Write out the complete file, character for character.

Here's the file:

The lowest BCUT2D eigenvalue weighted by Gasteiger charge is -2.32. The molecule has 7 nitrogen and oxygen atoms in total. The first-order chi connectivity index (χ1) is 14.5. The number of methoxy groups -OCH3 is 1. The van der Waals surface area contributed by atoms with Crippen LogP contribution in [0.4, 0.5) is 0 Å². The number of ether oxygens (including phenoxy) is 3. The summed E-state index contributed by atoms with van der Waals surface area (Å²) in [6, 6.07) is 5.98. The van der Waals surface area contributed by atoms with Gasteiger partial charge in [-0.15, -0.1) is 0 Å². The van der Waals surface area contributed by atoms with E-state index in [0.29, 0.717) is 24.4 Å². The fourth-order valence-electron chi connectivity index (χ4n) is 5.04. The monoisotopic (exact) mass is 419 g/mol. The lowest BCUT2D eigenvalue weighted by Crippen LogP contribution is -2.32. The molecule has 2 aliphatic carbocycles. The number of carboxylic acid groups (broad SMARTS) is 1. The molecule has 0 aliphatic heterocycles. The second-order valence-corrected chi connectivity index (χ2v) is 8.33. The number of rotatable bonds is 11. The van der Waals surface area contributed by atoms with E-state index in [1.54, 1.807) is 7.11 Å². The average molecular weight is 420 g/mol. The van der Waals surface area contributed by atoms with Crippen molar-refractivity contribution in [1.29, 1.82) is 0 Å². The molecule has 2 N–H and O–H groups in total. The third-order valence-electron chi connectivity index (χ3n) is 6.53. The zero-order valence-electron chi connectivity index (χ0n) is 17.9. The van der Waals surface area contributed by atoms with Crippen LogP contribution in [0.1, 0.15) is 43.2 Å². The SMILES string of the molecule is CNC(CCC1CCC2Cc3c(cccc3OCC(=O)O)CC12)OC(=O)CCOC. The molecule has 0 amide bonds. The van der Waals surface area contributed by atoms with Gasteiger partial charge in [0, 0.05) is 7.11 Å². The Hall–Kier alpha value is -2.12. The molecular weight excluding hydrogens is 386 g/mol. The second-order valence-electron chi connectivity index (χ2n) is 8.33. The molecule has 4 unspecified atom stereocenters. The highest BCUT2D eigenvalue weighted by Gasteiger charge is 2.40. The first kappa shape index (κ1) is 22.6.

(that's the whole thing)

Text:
The lowest BCUT2D eigenvalue weighted by Gasteiger charge is -2.32. The molecule has 7 nitrogen and oxygen atoms in total. The first-order chi connectivity index (χ1) is 14.5. The number of methoxy groups -OCH3 is 1. The van der Waals surface area contributed by atoms with Crippen LogP contribution in [0.4, 0.5) is 0 Å². The number of ether oxygens (including phenoxy) is 3. The summed E-state index contributed by atoms with van der Waals surface area (Å²) in [6, 6.07) is 5.98. The van der Waals surface area contributed by atoms with Gasteiger partial charge in [-0.15, -0.1) is 0 Å². The van der Waals surface area contributed by atoms with E-state index in [0.29, 0.717) is 24.4 Å². The fourth-order valence-electron chi connectivity index (χ4n) is 5.04. The monoisotopic (exact) mass is 419 g/mol. The lowest BCUT2D eigenvalue weighted by Crippen LogP contribution is -2.32. The molecule has 2 aliphatic carbocycles. The number of carboxylic acid groups (broad SMARTS) is 1. The molecule has 0 aliphatic heterocycles. The second-order valence-corrected chi connectivity index (χ2v) is 8.33. The number of rotatable bonds is 11. The van der Waals surface area contributed by atoms with E-state index in [1.54, 1.807) is 7.11 Å². The average molecular weight is 420 g/mol. The van der Waals surface area contributed by atoms with Crippen molar-refractivity contribution in [1.29, 1.82) is 0 Å². The molecule has 2 N–H and O–H groups in total. The third-order valence-electron chi connectivity index (χ3n) is 6.53. The zero-order valence-electron chi connectivity index (χ0n) is 17.9. The van der Waals surface area contributed by atoms with Crippen LogP contribution in [0.1, 0.15) is 43.2 Å². The SMILES string of the molecule is CNC(CCC1CCC2Cc3c(cccc3OCC(=O)O)CC12)OC(=O)CCOC. The molecule has 0 amide bonds. The van der Waals surface area contributed by atoms with Gasteiger partial charge in [0, 0.05) is 7.11 Å². The Hall–Kier alpha value is -2.12. The molecular weight excluding hydrogens is 386 g/mol. The second-order valence-electron chi connectivity index (χ2n) is 8.33. The molecule has 4 unspecified atom stereocenters. The highest BCUT2D eigenvalue weighted by Gasteiger charge is 2.40. The first kappa shape index (κ1) is 22.6.